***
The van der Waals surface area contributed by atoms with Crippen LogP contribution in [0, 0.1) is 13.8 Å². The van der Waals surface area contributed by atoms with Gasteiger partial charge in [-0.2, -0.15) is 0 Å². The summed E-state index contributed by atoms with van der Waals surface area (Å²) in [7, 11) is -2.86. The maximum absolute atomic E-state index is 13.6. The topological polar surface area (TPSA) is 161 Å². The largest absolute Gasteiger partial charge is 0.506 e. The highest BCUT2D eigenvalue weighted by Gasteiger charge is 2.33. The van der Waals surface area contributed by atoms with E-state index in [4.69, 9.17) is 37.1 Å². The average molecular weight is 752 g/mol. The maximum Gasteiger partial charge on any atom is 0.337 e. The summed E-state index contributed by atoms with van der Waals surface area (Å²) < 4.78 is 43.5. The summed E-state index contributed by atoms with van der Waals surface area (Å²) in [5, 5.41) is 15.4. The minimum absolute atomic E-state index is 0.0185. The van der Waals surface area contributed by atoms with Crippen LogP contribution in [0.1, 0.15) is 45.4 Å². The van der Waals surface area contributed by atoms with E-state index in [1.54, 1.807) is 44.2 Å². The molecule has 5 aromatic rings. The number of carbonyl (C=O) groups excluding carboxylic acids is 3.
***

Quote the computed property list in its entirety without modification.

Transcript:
The van der Waals surface area contributed by atoms with Crippen LogP contribution in [0, 0.1) is 13.8 Å². The van der Waals surface area contributed by atoms with Gasteiger partial charge in [-0.2, -0.15) is 0 Å². The summed E-state index contributed by atoms with van der Waals surface area (Å²) in [7, 11) is -2.86. The maximum absolute atomic E-state index is 13.6. The topological polar surface area (TPSA) is 161 Å². The largest absolute Gasteiger partial charge is 0.506 e. The highest BCUT2D eigenvalue weighted by Gasteiger charge is 2.33. The van der Waals surface area contributed by atoms with E-state index in [4.69, 9.17) is 37.1 Å². The average molecular weight is 752 g/mol. The maximum Gasteiger partial charge on any atom is 0.337 e. The summed E-state index contributed by atoms with van der Waals surface area (Å²) < 4.78 is 43.5. The summed E-state index contributed by atoms with van der Waals surface area (Å²) in [5, 5.41) is 15.4. The minimum absolute atomic E-state index is 0.0185. The van der Waals surface area contributed by atoms with Crippen LogP contribution in [0.1, 0.15) is 45.4 Å². The van der Waals surface area contributed by atoms with E-state index in [1.54, 1.807) is 44.2 Å². The molecule has 5 aromatic rings. The number of carbonyl (C=O) groups excluding carboxylic acids is 3.